Finally, this is a book about relationships, one of which happens to be gay. Murdoch doesn't make much fuss about Axel and Simon being men, although their homosexuality isn't trivialized, either. In giving them equal status with the novel's heterosexual couples Murdoch accords more dignity to gay men and their lives than do the authors of many gay-themed novels, which this really isn't. The result is heartening and inspiring.
Very strongly recommended.
on September 15, 2002
Iris Murdoch's novels are addictive. Since a friend gave me a copy of "The Bell" a few months ago, I've read almost nothing but Murdoch--11 novels in all. In fact, I checked out six at one time from my university library so as soon as I finished one I could start on another. I've become a chain-reader. This one may be the best one so far. It's certainly the most chilling, if not the most riveting. It's a good place to start for the uninitiated because it's so incredibly engaging and entertaining, althougt not necessarily fun. All of the basic Murdoch elements are there--the complexity of love and life; the overwhelming essentialness of love to life; the frailties, faults, and follies of basically good people; the way the lives of good people can be wrecked by both their own carelessness and by intentional acts of evil; and despite all of this, an odd optimism that life is good and that all will be well. ... Julius is even more frightening, however, because you will recognize in him someone you know or have known. Although there are no monsters, ghosts, or serial killers, the book is as suspensful as any of the popular horror or crime novel that routinely makes the bestseller lists today. And no "romance" writer alive knows more about love and sex than Murdoch. I always finish Murdoch's books feeling unsettled but strangely satisfied and always awestruck by what she is able to do with plot, characters, ideas, and words. Put down your Stephen King, your John Grisham, or your Danielle Steel and pick up this book instead.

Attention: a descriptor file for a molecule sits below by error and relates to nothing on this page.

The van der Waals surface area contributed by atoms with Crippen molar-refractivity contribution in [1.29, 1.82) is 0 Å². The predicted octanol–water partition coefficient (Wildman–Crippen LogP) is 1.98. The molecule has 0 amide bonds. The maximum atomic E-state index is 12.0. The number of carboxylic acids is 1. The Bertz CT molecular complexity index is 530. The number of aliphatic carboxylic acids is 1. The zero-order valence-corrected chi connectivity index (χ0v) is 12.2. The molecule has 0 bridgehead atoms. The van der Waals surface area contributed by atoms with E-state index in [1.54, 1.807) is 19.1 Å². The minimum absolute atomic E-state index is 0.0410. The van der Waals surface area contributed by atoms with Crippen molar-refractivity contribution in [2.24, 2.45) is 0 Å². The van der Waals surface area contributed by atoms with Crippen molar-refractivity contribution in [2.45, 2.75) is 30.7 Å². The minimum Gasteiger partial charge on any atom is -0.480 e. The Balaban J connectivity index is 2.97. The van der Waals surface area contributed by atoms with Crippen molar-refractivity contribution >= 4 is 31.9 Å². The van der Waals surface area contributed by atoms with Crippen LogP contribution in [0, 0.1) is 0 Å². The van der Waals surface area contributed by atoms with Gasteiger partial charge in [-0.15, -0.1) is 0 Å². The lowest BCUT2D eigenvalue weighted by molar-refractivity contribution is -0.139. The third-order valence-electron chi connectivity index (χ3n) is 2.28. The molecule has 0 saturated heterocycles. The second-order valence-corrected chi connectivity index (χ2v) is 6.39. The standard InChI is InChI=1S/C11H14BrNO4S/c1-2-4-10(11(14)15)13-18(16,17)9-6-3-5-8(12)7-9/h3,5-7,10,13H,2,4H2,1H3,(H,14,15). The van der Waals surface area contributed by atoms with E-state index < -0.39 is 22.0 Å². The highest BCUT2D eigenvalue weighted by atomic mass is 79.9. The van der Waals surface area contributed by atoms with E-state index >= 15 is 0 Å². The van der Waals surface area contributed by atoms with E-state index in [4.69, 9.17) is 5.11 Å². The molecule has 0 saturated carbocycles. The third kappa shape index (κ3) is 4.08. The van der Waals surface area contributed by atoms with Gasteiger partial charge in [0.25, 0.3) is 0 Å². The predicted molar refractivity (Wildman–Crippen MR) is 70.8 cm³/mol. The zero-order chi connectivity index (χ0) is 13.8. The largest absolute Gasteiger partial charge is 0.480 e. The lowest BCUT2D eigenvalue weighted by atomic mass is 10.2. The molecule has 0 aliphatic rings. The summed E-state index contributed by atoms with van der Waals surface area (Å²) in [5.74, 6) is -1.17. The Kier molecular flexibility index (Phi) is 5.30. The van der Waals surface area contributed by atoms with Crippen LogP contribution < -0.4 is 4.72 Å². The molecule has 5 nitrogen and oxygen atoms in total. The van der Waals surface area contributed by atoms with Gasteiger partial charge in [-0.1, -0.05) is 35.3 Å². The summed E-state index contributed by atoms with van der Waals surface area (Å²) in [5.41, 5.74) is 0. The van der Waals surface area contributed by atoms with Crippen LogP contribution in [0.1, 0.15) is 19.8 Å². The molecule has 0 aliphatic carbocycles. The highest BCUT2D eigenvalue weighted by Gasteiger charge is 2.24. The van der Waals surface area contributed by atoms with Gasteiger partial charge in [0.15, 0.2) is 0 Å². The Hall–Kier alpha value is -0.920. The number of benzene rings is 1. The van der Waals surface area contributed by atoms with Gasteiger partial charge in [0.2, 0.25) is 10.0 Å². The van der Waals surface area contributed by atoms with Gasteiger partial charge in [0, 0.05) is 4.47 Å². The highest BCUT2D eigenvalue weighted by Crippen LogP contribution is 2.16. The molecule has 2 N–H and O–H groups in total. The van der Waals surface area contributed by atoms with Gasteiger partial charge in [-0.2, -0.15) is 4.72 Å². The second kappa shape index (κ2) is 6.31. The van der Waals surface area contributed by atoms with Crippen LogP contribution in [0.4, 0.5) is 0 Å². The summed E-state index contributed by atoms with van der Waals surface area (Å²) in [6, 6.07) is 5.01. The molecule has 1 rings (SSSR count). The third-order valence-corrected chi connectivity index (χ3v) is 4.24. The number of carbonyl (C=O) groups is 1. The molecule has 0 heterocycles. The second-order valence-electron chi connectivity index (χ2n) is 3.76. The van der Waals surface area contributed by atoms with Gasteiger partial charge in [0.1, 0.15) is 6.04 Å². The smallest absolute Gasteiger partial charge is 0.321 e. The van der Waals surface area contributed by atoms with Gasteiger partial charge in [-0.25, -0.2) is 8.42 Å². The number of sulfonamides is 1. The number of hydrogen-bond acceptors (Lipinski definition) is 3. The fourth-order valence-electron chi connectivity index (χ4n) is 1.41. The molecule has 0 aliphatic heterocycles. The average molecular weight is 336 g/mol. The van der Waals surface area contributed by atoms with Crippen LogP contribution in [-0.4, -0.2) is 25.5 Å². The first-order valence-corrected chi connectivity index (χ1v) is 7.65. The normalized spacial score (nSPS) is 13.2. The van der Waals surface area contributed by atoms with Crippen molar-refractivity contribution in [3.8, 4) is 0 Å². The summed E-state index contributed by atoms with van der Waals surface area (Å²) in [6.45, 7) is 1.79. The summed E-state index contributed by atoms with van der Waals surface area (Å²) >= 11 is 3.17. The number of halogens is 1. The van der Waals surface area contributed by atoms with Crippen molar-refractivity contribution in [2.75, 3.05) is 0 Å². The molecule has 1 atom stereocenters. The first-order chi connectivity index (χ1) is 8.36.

on September 11, 2003
Brilliant! This novel has everything I look for in a truly great book: complex characters, deft plotting, luminous prose, and profound insight into the human condition. Iris Murdoch knew what it was to be human. She understood our aspirations and longings, our blind spots, our frailties, and our capacities for love and betrayal. She's the only writer I know of who can hold her reader's rapt attention throughout a novel in which the action consists almost entirely of dialogue between the various characters. (If you think that sounds boring, believe me, it's anything but!) In this age of high-speed internet, cable tv, and the unending pursuit of distraction, that's no small feat!
I recommend this novel unreservedly. I started reading Iris Murdoch a couple of months ago and since then, have read no other fiction. This is the sixth of her novels I've read and my favorite to date. If, like me, you want fiction to illuminate the human condition and to give you more than an enjoyable way to pass a few hours, then give yourself to Murdoch. She's deepened my thought, sharpened my wit, and made me more compassionate, while holding me spellbound and fascinated at every turn.
on August 15, 1999
Easily one of my favorite novels. I've never understood why this isn't ranked more highly: I suspect it's paradoxically because, with this book, Murdoch got as close as she ever got to realizing her mozartean desire to be profound and entertaining at the same time. As someone else said, below, this is about as accessible as she gets.
But the themes are as universal as ever, and the questions of the value of honesty are questions I've returned to again and again. Amongst friends who have read this book, the characters and situations have become standard reference points, which is a rare thing.
Julius alone should make this book compulsory reading. You will find yourself trying to deny him just as much as anyone in the book. And when he has the last say, it's chilling.
on August 16, 1999
After reading Iris Murdoch's A Fairly Honorable Defeat, I had the oddest sensation of imagining what my own life would look like in her hands. I find this story of two marriages, tinkered with by an enigmatic magician so absorbing that I just spent the entire weekend reading it. Does anyone know if Julius King is a personification? I am now reading Iris Murdoch's book The Fire and the Sun. I like the part where she says that Plato "...was impressed by the way in which artists can produce what they cannot account for..." Whenever I read one of her novels, I find myself going to the library to find out what she was talking about.